If you spray pesticide in them you have to come back every few weeks. Many communities have found a biological answer.
The Gambusia affinis is commonly known as
the "mosquito fish" because of its healthy appetite for the larvae of the irritating and disease-spreading insects. Lately, the fish is being pressed into service in California, Arizona, Florida and other areas struggling with a soaring number of foreclosures.
The problem: swimming pools of abandoned homes have turned into mosquito breeding grounds.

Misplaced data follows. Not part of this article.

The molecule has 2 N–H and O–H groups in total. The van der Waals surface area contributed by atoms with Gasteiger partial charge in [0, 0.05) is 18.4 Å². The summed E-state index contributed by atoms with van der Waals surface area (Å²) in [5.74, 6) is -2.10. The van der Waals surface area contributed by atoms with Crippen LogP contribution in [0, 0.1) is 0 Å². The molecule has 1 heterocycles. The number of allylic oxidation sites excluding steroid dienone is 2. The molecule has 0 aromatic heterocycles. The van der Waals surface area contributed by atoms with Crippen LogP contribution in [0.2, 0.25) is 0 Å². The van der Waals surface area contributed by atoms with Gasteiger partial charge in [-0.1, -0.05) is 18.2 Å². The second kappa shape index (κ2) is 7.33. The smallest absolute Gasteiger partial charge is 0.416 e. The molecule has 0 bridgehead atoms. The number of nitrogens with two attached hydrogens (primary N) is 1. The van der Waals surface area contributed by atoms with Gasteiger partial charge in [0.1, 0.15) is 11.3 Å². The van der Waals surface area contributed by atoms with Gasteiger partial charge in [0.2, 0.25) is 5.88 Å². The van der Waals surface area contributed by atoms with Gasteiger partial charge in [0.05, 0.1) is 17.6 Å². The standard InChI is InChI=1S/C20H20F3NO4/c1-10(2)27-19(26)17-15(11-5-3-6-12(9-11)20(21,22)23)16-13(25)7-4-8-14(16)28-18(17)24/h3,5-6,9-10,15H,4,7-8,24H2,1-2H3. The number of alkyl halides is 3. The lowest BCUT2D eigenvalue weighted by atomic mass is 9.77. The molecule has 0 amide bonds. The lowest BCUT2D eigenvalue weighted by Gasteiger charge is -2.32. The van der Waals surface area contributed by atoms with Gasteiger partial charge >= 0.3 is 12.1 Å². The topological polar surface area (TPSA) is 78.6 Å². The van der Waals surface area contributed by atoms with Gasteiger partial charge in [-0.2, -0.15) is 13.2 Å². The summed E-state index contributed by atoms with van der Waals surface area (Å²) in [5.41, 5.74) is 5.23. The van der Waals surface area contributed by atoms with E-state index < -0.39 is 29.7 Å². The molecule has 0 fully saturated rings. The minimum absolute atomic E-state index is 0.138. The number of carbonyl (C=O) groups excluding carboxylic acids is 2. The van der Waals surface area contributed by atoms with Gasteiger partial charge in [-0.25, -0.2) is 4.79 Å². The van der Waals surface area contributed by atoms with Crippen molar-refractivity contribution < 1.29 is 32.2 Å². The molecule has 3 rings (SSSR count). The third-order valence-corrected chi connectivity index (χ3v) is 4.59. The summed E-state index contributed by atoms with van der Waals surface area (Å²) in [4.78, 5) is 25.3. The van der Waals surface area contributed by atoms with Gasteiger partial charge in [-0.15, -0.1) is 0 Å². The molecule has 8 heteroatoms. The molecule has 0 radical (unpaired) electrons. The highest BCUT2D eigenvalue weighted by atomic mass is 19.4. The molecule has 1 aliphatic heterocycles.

"They are real heroes," says Josefa Cabada, a technician at the Contra Costa Mosquito & Vector Control District, a government agency. "I've never seen a mosquito in a pool with mosquito fish."
The mosquito fish is well suited for a prolonged housing slump. Hardy creatures with big appetites, they can survive in oxygen-depleted swimming pools for many months, eating up to 500 larvae a day and giving birth to 60 fry a month.